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by Aron Zavaro, Esq.

Residents of Hendersonville, North Carolina were taken aback when their local Chick-fil-A made a Facebook post which attempted to recruit workers with the promise of free food in lieu of compensation.  The post read: “We are looking for volunteers for our new Drive Thru Express! Earn 5 free entrees per shift (1 hr) worked. Message us for details.”

After receiving pushback for the post, the store attempted to defend itself in a separate Facebook post, which stated, “We’ve had multiple people sign up and enjoy doing and have done it multiple times.  People who sign up for this chose it voluntarily.”  However, the store’s post was apparently unable to quell the backlash and, according to a Chic-fil-A spokesperson, the Hendersonville location ultimately “decided to end this program.”

Although, the Chic-fil-A decided to delete its Facebook post and end the “volunteer” program, this incident raises an interesting question about whether this program would have been permissible under the Fair Labor Standards Act, as well as the North Carolina Wage and Hour Act.  Under these laws, all employees must be paid at least minimum wage, as well as overtime for all hours worked in excess of 40 hours per week.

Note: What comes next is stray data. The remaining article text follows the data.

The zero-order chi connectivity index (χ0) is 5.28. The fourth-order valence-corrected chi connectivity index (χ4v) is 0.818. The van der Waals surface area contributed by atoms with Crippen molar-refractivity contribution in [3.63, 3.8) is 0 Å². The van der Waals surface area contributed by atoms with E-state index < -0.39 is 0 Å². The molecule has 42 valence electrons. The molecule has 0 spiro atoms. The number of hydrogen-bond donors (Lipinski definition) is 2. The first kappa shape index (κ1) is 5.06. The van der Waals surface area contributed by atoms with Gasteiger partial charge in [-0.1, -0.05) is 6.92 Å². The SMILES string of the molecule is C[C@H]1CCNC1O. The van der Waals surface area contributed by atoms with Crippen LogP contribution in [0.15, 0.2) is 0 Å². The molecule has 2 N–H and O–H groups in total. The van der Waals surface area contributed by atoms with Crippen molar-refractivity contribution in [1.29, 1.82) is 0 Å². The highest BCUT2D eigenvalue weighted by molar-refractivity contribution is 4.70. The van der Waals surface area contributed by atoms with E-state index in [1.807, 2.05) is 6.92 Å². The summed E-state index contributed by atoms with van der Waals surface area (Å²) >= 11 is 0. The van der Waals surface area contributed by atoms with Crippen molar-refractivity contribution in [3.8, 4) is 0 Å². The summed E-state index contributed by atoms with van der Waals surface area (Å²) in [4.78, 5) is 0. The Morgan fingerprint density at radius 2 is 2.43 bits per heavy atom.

In their defense, the Chic-fil-A location claimed that its program was strictly volunteer based, and that federal and state wage laws do not apply to volunteers.  However, whether a worker is an employee or a volunteer is based on an objective assessment of the circumstances, and an employer cannot simply designate workers as volunteers by their own decree in an attempt to evade their wage and hour obligations.  Depending on how much control Chic-fil-A would have exercised over these “volunteers” – i.e., control over their job duties, hours, etc. – it may have had to compensate its “volunteers”  as a matter of law.

If you have questions about the Fair Labor Standards Act, contact Thatcher Zavaro & Mani at 301-850-1246www.ThatcherLaw.com.  Follow us on: